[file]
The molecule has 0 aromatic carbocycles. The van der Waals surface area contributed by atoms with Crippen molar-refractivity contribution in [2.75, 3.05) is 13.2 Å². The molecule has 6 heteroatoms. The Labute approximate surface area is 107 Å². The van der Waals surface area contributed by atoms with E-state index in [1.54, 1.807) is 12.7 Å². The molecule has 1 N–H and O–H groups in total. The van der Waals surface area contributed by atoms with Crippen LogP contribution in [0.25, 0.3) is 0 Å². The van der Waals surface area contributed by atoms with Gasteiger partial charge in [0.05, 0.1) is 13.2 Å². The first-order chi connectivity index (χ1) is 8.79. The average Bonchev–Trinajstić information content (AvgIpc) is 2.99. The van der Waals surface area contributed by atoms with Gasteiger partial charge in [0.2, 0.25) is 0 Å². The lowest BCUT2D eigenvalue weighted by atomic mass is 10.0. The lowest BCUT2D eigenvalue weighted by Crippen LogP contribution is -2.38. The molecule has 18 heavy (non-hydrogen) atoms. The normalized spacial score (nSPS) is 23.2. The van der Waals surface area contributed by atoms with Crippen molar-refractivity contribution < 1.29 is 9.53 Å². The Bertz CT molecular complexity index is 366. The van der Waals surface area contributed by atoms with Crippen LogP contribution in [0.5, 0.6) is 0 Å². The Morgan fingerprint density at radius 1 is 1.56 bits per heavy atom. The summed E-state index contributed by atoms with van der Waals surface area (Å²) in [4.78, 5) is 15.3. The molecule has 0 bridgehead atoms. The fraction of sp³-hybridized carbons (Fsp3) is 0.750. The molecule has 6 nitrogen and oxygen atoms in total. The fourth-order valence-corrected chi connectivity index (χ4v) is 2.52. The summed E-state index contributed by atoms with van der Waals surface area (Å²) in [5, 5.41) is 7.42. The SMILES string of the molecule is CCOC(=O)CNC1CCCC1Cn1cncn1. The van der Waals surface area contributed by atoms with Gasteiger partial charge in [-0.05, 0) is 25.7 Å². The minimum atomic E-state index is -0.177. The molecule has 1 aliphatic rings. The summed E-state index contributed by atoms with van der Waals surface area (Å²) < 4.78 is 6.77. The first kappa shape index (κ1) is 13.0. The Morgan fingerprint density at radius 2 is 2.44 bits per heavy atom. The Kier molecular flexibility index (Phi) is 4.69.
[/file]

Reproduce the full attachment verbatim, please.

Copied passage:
The molecule has 0 aromatic carbocycles. The van der Waals surface area contributed by atoms with Crippen molar-refractivity contribution in [2.75, 3.05) is 13.2 Å². The molecule has 6 heteroatoms. The Labute approximate surface area is 107 Å². The van der Waals surface area contributed by atoms with E-state index in [1.54, 1.807) is 12.7 Å². The molecule has 1 N–H and O–H groups in total. The van der Waals surface area contributed by atoms with Crippen LogP contribution in [0.25, 0.3) is 0 Å². The van der Waals surface area contributed by atoms with Gasteiger partial charge in [0.05, 0.1) is 13.2 Å². The first-order chi connectivity index (χ1) is 8.79. The average Bonchev–Trinajstić information content (AvgIpc) is 2.99. The van der Waals surface area contributed by atoms with Gasteiger partial charge in [0.2, 0.25) is 0 Å². The lowest BCUT2D eigenvalue weighted by atomic mass is 10.0. The lowest BCUT2D eigenvalue weighted by Crippen LogP contribution is -2.38. The molecule has 18 heavy (non-hydrogen) atoms. The normalized spacial score (nSPS) is 23.2. The van der Waals surface area contributed by atoms with Crippen molar-refractivity contribution < 1.29 is 9.53 Å². The Bertz CT molecular complexity index is 366. The van der Waals surface area contributed by atoms with Crippen LogP contribution in [0.5, 0.6) is 0 Å². The Morgan fingerprint density at radius 1 is 1.56 bits per heavy atom. The summed E-state index contributed by atoms with van der Waals surface area (Å²) in [4.78, 5) is 15.3. The molecule has 0 bridgehead atoms. The fraction of sp³-hybridized carbons (Fsp3) is 0.750. The molecule has 6 nitrogen and oxygen atoms in total. The fourth-order valence-corrected chi connectivity index (χ4v) is 2.52. The summed E-state index contributed by atoms with van der Waals surface area (Å²) in [5, 5.41) is 7.42. The SMILES string of the molecule is CCOC(=O)CNC1CCCC1Cn1cncn1. The van der Waals surface area contributed by atoms with Gasteiger partial charge in [-0.05, 0) is 25.7 Å². The minimum atomic E-state index is -0.177. The molecule has 1 aliphatic rings. The summed E-state index contributed by atoms with van der Waals surface area (Å²) < 4.78 is 6.77. The first kappa shape index (κ1) is 13.0. The Morgan fingerprint density at radius 2 is 2.44 bits per heavy atom. The Kier molecular flexibility index (Phi) is 4.69.